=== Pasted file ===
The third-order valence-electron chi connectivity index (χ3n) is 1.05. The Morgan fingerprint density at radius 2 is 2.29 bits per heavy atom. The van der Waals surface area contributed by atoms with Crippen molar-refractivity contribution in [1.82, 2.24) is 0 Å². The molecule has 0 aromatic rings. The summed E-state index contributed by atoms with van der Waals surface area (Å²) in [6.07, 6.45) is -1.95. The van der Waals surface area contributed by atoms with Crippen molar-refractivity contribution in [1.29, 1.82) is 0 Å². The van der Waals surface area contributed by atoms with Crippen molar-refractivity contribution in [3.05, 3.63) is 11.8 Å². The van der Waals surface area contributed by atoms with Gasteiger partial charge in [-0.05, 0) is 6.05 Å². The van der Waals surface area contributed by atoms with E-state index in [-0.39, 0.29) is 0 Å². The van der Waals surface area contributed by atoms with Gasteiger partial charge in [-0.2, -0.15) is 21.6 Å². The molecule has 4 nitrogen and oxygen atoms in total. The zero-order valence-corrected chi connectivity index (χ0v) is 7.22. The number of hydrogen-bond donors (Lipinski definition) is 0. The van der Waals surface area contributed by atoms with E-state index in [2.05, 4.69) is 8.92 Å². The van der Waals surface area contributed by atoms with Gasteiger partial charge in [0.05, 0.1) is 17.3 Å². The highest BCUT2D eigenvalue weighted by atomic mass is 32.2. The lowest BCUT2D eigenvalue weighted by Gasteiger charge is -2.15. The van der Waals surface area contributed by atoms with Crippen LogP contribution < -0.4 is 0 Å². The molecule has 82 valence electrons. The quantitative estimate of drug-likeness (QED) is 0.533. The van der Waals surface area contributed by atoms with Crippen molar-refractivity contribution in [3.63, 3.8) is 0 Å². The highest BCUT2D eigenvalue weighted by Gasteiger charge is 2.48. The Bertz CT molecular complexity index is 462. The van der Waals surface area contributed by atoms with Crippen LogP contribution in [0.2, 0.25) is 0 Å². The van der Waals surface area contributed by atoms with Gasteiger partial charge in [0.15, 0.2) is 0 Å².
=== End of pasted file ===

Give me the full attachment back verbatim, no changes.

The third-order valence-electron chi connectivity index (χ3n) is 1.05. The Morgan fingerprint density at radius 2 is 2.29 bits per heavy atom. The van der Waals surface area contributed by atoms with Crippen molar-refractivity contribution in [1.82, 2.24) is 0 Å². The molecule has 0 aromatic rings. The summed E-state index contributed by atoms with van der Waals surface area (Å²) in [6.07, 6.45) is -1.95. The van der Waals surface area contributed by atoms with Crippen molar-refractivity contribution in [1.29, 1.82) is 0 Å². The van der Waals surface area contributed by atoms with Crippen molar-refractivity contribution in [3.05, 3.63) is 11.8 Å². The van der Waals surface area contributed by atoms with Gasteiger partial charge in [-0.05, 0) is 6.05 Å². The van der Waals surface area contributed by atoms with E-state index in [-0.39, 0.29) is 0 Å². The van der Waals surface area contributed by atoms with Gasteiger partial charge in [-0.2, -0.15) is 21.6 Å². The molecule has 4 nitrogen and oxygen atoms in total. The zero-order valence-corrected chi connectivity index (χ0v) is 7.22. The number of hydrogen-bond donors (Lipinski definition) is 0. The van der Waals surface area contributed by atoms with E-state index in [2.05, 4.69) is 8.92 Å². The van der Waals surface area contributed by atoms with Gasteiger partial charge in [0.05, 0.1) is 17.3 Å². The highest BCUT2D eigenvalue weighted by atomic mass is 32.2. The lowest BCUT2D eigenvalue weighted by Gasteiger charge is -2.15. The van der Waals surface area contributed by atoms with Crippen LogP contribution < -0.4 is 0 Å². The molecule has 82 valence electrons. The quantitative estimate of drug-likeness (QED) is 0.533. The van der Waals surface area contributed by atoms with Crippen molar-refractivity contribution in [3.63, 3.8) is 0 Å². The highest BCUT2D eigenvalue weighted by Gasteiger charge is 2.48. The Bertz CT molecular complexity index is 462. The van der Waals surface area contributed by atoms with Crippen LogP contribution in [0.2, 0.25) is 0 Å². The van der Waals surface area contributed by atoms with Gasteiger partial charge in [0.15, 0.2) is 0 Å².